RICHARDSON, Texas -- Furr's/Bishop's Inc., the large cafeteria chain operator, has become the first employer to settle a class-action lawsuit over a cash balance pension plan.
The case also marks the first time pension plan participants prompted IRS officials to reconsider their decision to approve a cash balance conversion.
In previous suits brought over cash balance plans, the employers generally have prevailed. Most recently, a federal court threw out a suit filed by a group of former Georgia-Pacific Corp. employees that had claimed miscalculations of lump-sum benefits (Pensions & Investments, April 5).
In the preliminary settlement of Robert H. Aull et al. vs. Cavalcade Pension Plan, Furr's/Bishop's agreed to contribute $2.575 million to its plan to fund increased benefit payments for pensioners and employees.
Kmart Corp., which owned Furr's/Bishop's before selling it to Cavalcade Holdings Inc. in a 1986 leveraged buyout, agreed to contribute $700,000 to the Cavalcade pension plan. (The company took the Furr's/Bishop's name when it went public in 1996.)
Furr's/Bishop's also agreed to ensure any lump-sum payments will be equivalent to the present value of pensions payable at retirement age. The employer also agreed to give workers taking a lump sum between 20% and 40% of the value of an early retirement subsidy.
The pension plan had up to $12 million in assets when it was converted to a cash balance plan in the late 1980s. The pension plan reported $10.6 million in assets in its 1995 annual financial statements, according to Judy Diamond & Associates, a Washington-based research firm.
The dispute arose when the company submitted a March 31, 1995, request to the IRS retroactively seeking approval of its pension plan to comply with tax law changes in 1986. The company, which had converted to a cash balance pension plan in 1987, already had received determination letters from the IRS in 1988 and 1991, when it had made some amendments to the plan, and now sought a third one.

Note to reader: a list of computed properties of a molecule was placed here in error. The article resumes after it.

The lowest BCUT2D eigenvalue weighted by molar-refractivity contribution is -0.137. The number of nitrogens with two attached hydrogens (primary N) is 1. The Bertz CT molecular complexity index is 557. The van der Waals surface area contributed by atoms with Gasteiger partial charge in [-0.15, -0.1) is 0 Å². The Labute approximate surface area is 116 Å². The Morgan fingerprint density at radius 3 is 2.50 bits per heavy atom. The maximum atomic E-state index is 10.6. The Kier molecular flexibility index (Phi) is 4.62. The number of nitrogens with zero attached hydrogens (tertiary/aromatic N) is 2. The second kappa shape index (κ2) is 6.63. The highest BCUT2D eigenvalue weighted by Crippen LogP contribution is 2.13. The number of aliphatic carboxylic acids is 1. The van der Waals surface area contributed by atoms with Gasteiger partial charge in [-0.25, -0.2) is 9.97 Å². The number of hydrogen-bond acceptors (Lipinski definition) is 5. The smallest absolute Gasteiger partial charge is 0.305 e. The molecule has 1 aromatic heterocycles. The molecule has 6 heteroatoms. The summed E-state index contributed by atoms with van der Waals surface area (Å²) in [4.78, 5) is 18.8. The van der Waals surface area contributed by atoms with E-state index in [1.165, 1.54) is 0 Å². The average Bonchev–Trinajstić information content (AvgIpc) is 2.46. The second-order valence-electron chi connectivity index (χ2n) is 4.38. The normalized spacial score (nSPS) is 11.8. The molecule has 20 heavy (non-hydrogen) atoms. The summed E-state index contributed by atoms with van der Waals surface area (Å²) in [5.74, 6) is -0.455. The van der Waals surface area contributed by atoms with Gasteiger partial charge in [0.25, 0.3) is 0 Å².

As is typical, the IRS solicited comments on the company's request. In 1997, based on the comments, the IRS began auditing the pension plan's 1994 financial returns, postponing granting the company's request until it had completed its examination.
Robert H. Aull, a former employee and plan participant, was among those who had asked the IRS to delay the company's determination letter request. He filed a class-action lawsuit against the company, its pension plan committee and Kmart in a U.S. District Court in Colorado.
The lawsuit alleged the company shaved Mr. Aull's pension benefit by more than one-third by failing to credit interest to his cash balance account when it froze the plan in 1989.
The lawsuit also charged the company secretly changed the way it computed benefits and did not tell participants about plan amendments. The lawsuit charged the company with fraud and breaching its fiduciary responsibilities under federal pension law. It also contended Kmart did not transfer sufficient assets to the pension plan at Cavalcade Holdings after selling the cafeteria operations.
As a result of the IRS audit, the company agreed to changes its pension plan. And, although Furr's/Bishop's and Kmart disputed the allegations in the suit, they reached an out-of-court settlement last month in the class-action suit, based on the IRS-agreed changes to the plan.
Under the agreement with the IRS, the employer agreed to recalculate lump-sum payments, to use the PBGC interest rate in calculating cash balance plan participants' opening account balance, and to use at least a 6%interest rate to credit participants' account balances each year.
In a statement, Phil Ratner, chief executive of Furr's/Bishop's, said the company is "relieved to put this expensive and time-consuming litigation behind us."
Furr's/Bishop's attorney Robert W. Rachal, partner in the New Orleans law firm of McCalla, Thompson, Pyburn, Hymowitz & Shapiro LLP, said, "A lot of companies with cash balance plans have a frozen plan. There really wasn't much IRS guidance (on what interest rates to use) and we accepted the IRS guidance."
Attorney William K. Carr, partner in the Denver law firm of Smith and Carr, represented participants in the class-action suit. He said the settlement shows a "determination letter (from the IRS) is no protection for an employer from a lawsuit brought by employees seeking greater benefits because of alleged violations" of the Employee Retirement Income Security Act.
Another lawyer, who declined to be identified, said participants' ability to force a settlement by intervening with the IRS is "scary."
The settlement is subject to confirmation by an independent actuary and approval by members of the class. It also includes payment of $1.3 million in legal fees, and $25,000 to an outside actuary.